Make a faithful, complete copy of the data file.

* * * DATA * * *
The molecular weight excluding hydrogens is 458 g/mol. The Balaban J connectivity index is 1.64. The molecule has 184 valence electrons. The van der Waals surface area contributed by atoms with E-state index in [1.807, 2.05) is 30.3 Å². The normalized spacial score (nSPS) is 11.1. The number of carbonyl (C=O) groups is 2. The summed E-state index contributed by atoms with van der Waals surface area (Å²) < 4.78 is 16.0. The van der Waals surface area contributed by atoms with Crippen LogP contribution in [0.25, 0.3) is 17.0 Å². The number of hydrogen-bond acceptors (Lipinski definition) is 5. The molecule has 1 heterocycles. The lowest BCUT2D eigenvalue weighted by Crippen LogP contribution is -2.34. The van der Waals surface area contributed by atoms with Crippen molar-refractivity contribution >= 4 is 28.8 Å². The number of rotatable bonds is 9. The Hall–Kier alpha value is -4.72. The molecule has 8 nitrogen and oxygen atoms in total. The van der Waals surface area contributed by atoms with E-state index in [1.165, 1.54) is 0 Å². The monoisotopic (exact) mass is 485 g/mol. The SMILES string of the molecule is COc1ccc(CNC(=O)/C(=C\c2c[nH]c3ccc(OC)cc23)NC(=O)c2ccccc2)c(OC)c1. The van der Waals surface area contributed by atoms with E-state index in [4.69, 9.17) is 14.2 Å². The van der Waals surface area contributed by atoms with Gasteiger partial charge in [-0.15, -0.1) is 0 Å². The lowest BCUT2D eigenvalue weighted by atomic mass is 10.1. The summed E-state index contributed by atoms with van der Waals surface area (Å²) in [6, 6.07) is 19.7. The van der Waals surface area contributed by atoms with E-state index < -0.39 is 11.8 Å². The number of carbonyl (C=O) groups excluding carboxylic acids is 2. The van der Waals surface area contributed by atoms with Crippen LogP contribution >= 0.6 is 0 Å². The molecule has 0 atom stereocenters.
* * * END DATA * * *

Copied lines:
The molecular weight excluding hydrogens is 458 g/mol. The Balaban J connectivity index is 1.64. The molecule has 184 valence electrons. The van der Waals surface area contributed by atoms with E-state index in [1.807, 2.05) is 30.3 Å². The normalized spacial score (nSPS) is 11.1. The number of carbonyl (C=O) groups is 2. The summed E-state index contributed by atoms with van der Waals surface area (Å²) < 4.78 is 16.0. The van der Waals surface area contributed by atoms with Crippen LogP contribution in [0.25, 0.3) is 17.0 Å². The number of hydrogen-bond acceptors (Lipinski definition) is 5. The molecule has 1 heterocycles. The lowest BCUT2D eigenvalue weighted by Crippen LogP contribution is -2.34. The van der Waals surface area contributed by atoms with Crippen molar-refractivity contribution >= 4 is 28.8 Å². The number of rotatable bonds is 9. The Hall–Kier alpha value is -4.72. The molecule has 8 nitrogen and oxygen atoms in total. The van der Waals surface area contributed by atoms with E-state index in [1.165, 1.54) is 0 Å². The monoisotopic (exact) mass is 485 g/mol. The SMILES string of the molecule is COc1ccc(CNC(=O)/C(=C\c2c[nH]c3ccc(OC)cc23)NC(=O)c2ccccc2)c(OC)c1. The van der Waals surface area contributed by atoms with E-state index in [4.69, 9.17) is 14.2 Å². The van der Waals surface area contributed by atoms with Gasteiger partial charge in [-0.15, -0.1) is 0 Å². The lowest BCUT2D eigenvalue weighted by atomic mass is 10.1. The summed E-state index contributed by atoms with van der Waals surface area (Å²) in [6, 6.07) is 19.7. The van der Waals surface area contributed by atoms with E-state index < -0.39 is 11.8 Å². The number of carbonyl (C=O) groups excluding carboxylic acids is 2. The van der Waals surface area contributed by atoms with Crippen LogP contribution >= 0.6 is 0 Å². The molecule has 0 atom stereocenters.